CJ: Anwar, Karpal cases based purely on law


“You can’t say when there was an acquittal, there was justice while when there was a conviction, there was injustice. That’s not right.”

Athi Shankar, FMT

Chief Justice of Malaysia Ariffin Zakaria insisted that the judiciary was free from any political influence or pressure when delivering judgment, even in high-profile personality cases.

He said the judgments in both the Anwar Ibrahim sodomy and Karpal Singh’s sedition cases were based purely on the law and legal procedures.

The judiciary is independent and executes justice based on the merits of law and legal procedures, said Chief Justice of Malaysia Ariffin Zakaria.

“As far I’m concerned there has been no compromise to the independence of the judiciary due to political reasons,” Ariffin said at a press conference here today.

“As CJ (Chief Justice), I have always maintained that my commitment to the country is to uphold the good name of the judiciary and so far there has not been any breach.”

“Judges must give reasons for their decisions and their reasons are subject to scrutiny by the appellate courts.

“If anything goes wrong, illegal, of course we will change it in due legal process,” insisted Ariffin.

His comments were in reference to criticism against the judiciary by Pakatan Rakyat supporters over the recent convictions of Parliamentary Opposition Leader and PKR supremo Anwar Ibrahim for sodomy and senior lawyer and DAP national chairman Karpal Singh for sedition.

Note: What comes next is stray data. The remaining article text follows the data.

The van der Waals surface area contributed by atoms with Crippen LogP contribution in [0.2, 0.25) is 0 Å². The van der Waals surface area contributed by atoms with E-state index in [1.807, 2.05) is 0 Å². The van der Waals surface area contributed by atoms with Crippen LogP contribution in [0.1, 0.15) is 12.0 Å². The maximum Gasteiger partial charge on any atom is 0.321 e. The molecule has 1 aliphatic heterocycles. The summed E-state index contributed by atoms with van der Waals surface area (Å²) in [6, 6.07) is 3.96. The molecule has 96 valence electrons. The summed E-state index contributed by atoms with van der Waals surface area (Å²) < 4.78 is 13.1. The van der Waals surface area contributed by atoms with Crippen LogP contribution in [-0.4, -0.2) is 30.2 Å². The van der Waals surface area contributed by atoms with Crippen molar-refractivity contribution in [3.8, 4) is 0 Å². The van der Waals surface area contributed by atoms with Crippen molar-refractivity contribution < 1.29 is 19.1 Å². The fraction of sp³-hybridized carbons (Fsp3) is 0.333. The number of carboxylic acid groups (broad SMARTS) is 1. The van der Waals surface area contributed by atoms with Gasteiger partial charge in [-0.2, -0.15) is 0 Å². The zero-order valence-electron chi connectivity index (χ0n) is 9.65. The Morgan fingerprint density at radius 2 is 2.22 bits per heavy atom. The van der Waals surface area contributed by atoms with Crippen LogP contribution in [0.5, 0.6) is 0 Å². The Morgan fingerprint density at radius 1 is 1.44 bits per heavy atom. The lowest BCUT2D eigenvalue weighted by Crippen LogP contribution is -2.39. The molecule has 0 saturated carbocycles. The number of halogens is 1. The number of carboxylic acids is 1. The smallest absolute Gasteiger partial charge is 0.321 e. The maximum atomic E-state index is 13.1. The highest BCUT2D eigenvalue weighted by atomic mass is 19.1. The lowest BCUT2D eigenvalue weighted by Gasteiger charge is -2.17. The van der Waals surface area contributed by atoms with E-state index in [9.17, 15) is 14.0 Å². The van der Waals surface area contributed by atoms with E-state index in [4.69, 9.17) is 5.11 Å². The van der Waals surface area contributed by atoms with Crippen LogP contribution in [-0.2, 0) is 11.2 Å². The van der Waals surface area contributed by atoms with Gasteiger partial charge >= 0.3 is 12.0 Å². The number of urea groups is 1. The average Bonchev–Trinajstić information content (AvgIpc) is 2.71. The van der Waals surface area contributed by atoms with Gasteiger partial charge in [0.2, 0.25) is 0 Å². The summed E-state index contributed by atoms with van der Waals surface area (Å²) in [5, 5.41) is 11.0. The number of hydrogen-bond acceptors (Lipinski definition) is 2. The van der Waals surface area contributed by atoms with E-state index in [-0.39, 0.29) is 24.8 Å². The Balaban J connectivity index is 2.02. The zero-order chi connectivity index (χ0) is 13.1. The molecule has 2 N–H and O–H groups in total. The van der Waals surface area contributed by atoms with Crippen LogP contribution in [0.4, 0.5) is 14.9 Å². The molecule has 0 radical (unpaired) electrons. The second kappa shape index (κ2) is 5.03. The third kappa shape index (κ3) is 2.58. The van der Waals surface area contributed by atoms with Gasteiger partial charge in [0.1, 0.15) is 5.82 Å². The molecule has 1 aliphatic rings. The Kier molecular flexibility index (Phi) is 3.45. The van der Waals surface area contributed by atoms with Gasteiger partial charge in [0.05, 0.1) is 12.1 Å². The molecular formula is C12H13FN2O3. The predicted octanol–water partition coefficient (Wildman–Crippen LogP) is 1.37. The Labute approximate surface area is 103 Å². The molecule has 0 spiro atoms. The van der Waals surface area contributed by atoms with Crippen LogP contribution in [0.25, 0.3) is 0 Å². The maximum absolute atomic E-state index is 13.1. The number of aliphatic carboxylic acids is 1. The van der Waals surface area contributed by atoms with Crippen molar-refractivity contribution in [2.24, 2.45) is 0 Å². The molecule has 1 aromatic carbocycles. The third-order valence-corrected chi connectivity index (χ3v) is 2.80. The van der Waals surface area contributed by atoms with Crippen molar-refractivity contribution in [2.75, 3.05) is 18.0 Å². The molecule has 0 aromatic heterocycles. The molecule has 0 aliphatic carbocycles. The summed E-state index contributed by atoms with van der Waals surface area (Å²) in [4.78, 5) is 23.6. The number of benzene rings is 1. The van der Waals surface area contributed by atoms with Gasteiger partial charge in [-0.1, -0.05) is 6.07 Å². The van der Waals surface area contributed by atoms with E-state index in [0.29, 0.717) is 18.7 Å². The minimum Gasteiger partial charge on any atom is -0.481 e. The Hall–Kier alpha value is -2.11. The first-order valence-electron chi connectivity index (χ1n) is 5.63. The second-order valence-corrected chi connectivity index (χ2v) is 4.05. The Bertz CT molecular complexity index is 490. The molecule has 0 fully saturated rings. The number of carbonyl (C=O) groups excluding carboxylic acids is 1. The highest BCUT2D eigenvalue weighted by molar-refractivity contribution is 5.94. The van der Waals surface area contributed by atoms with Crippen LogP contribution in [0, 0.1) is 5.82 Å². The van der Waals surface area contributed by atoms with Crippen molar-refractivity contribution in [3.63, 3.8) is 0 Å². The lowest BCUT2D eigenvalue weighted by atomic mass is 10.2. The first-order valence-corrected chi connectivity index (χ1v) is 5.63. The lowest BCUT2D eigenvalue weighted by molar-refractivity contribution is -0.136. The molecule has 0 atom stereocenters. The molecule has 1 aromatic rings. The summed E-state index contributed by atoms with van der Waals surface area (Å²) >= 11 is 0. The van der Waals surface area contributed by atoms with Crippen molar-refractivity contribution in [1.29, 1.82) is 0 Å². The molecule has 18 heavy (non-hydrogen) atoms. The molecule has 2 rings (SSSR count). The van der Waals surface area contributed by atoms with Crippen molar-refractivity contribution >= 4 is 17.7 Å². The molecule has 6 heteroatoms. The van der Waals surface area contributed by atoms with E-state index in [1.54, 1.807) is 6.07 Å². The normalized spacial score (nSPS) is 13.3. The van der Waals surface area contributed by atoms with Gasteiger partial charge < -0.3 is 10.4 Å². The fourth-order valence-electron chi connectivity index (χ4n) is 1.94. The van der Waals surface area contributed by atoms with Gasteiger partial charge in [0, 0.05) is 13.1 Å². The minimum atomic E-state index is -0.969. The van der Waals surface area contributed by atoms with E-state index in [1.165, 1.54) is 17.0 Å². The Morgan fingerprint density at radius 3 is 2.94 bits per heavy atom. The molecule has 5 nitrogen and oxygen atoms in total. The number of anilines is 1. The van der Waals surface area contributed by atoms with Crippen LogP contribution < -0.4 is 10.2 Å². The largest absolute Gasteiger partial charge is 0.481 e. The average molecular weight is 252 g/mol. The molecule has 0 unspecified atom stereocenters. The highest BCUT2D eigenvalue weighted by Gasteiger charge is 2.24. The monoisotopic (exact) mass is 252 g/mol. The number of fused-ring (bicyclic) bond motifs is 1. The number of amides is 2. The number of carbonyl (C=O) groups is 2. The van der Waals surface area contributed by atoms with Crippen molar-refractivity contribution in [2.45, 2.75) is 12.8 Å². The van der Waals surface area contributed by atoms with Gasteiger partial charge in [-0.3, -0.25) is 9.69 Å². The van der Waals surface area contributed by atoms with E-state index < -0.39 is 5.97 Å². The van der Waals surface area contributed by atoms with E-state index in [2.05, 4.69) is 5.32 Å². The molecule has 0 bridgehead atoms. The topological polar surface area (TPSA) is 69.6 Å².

Ariffin was in Penang to officiate the 48th Annual Conference of Council of Judges Malaysia. Chief Judge of Malaya Zulkifli Ahmad Makinuddin, Chief Judge of Sabah and Sarawak Richard Malanjun and President of the Court of Appeals Md. Raus Sharif were also present.

Ariffin said it would be improper for him to make any public comments or speak about the Anwar and Karpal cases, given that these cases are pending appeals.

He urged the public not to anticipate or pre-judge on what will happen in the appellate courts, pointing out that both political personalities were freed from their respective charges in the first instance.

‘Justice works both ways.’

Maintaining that the judiciary had always been fair to all, including political leaders from both sides of the divide, he cited cases where former chief ministers and federal ministers had been convicted.

“You can’t say when there was an acquittal, there was justice while when there was a conviction, there was injustice. That’s not right,” said Ariffin.

He said the judiciary was open to criticism but the criticism should be fair because the judiciary was hapless when under attack as it could not openly defend itself.

“We can only defend ourselves in our judgment.

“We cannot go ahead to deny this and that. We cannot have ceramahs. No roadshows for us,” said Ariffin.

He said affected parties can always utilise available legal avenues to prove that the judiciary had erred in its particular judgment.

“Give us the proof. Show us where we went wrong. There is always an appellate process,” said Ariffin.